Sally Cole has been a leader of over 20 Earthwatch expeditions to
remote wilderness areas of southeastern Utah. She is a consulting
archaeologist and researcher with the Utah Museum of Natural History
in Salt Lake City. Her specialty is studying rock art.
Click here to read
the transcript of the live interview with Sally Cole.
She is fascinated with rock art because it provides a connection
with ideas and images of the past. "It is one the best things
we have to be able to tell us about the history of the country and
of peoples whose cultures have disappeared or changed over time.
Rock art presents important links between ancient cultures and their
Ever since Cole can remember she has been intrigued by history.
She thinks that she inherited the passion from her parents. Growing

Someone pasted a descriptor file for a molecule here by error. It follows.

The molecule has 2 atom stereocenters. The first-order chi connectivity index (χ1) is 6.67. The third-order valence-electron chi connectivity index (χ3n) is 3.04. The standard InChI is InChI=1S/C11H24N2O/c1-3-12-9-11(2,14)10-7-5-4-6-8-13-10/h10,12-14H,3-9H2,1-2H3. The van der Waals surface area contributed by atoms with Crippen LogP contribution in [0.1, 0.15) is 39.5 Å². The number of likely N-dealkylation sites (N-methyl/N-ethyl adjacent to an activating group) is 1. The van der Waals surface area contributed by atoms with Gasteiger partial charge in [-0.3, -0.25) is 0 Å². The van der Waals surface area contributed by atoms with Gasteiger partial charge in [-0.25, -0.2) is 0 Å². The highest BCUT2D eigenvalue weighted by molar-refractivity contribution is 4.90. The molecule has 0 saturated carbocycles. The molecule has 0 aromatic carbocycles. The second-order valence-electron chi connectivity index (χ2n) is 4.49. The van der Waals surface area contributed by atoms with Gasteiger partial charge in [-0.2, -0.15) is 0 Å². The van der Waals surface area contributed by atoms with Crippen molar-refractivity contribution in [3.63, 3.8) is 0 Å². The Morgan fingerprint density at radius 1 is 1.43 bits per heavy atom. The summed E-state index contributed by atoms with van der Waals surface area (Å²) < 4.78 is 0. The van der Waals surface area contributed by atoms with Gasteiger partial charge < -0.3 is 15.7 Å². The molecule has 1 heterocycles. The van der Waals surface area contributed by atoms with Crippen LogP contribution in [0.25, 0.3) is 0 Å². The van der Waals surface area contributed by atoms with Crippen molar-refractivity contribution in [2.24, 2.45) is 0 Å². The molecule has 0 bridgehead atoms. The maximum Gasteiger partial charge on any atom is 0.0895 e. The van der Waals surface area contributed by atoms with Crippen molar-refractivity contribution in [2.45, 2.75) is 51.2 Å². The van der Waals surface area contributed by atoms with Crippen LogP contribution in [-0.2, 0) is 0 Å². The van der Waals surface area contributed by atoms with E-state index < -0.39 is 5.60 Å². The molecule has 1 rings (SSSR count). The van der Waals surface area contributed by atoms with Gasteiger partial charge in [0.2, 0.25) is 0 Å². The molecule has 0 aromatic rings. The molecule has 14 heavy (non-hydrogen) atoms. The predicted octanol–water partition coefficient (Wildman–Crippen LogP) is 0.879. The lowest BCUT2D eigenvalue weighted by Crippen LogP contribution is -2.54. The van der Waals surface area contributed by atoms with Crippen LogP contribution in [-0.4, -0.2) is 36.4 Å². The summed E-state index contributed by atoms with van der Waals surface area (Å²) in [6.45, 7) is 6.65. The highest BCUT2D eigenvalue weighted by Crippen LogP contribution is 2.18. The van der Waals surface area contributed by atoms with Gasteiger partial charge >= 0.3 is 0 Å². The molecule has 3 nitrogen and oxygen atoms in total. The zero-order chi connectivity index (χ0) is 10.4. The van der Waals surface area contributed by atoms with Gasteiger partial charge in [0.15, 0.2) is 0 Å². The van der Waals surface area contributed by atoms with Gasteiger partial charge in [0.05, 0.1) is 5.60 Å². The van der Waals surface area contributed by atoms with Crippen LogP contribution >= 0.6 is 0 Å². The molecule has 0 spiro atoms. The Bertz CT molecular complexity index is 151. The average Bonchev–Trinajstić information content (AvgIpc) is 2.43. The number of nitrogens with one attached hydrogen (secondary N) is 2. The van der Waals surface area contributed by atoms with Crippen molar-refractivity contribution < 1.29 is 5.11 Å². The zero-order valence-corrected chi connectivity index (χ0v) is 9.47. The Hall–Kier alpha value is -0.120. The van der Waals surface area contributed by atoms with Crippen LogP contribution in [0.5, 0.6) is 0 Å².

up in rural Tennessee, she can recall digging in the garden with
her mother, and her motherís excitement on finding Civil War musket
balls in the ground. Her mother had wanted to be an archaeologist.
Her parents also loved nature and they traveled to lots of different
places of historical importance.
Cole loves backpacking, the outdoors, photography, and the landscapes
of the Southwest. Researching rock art is a way that she can be
outside and do all the things she enjoys.
Cole has spent more than 25 years systematically documenting thousands
of rock-art images at sites in the Four Corners area of the United
States. With the help of Earthwatch teams she has been able to work
remote canyon areas where ancient rock art is threatened by increasing
vandalism and recreational use.
Cole received a B.A. in English and Philosophy, and an M.A. in
Anthropology (Archaeology) from Vermont College. She is author of
Legacy on Stone: Rock Art of the Colorado Plateau and Four Corners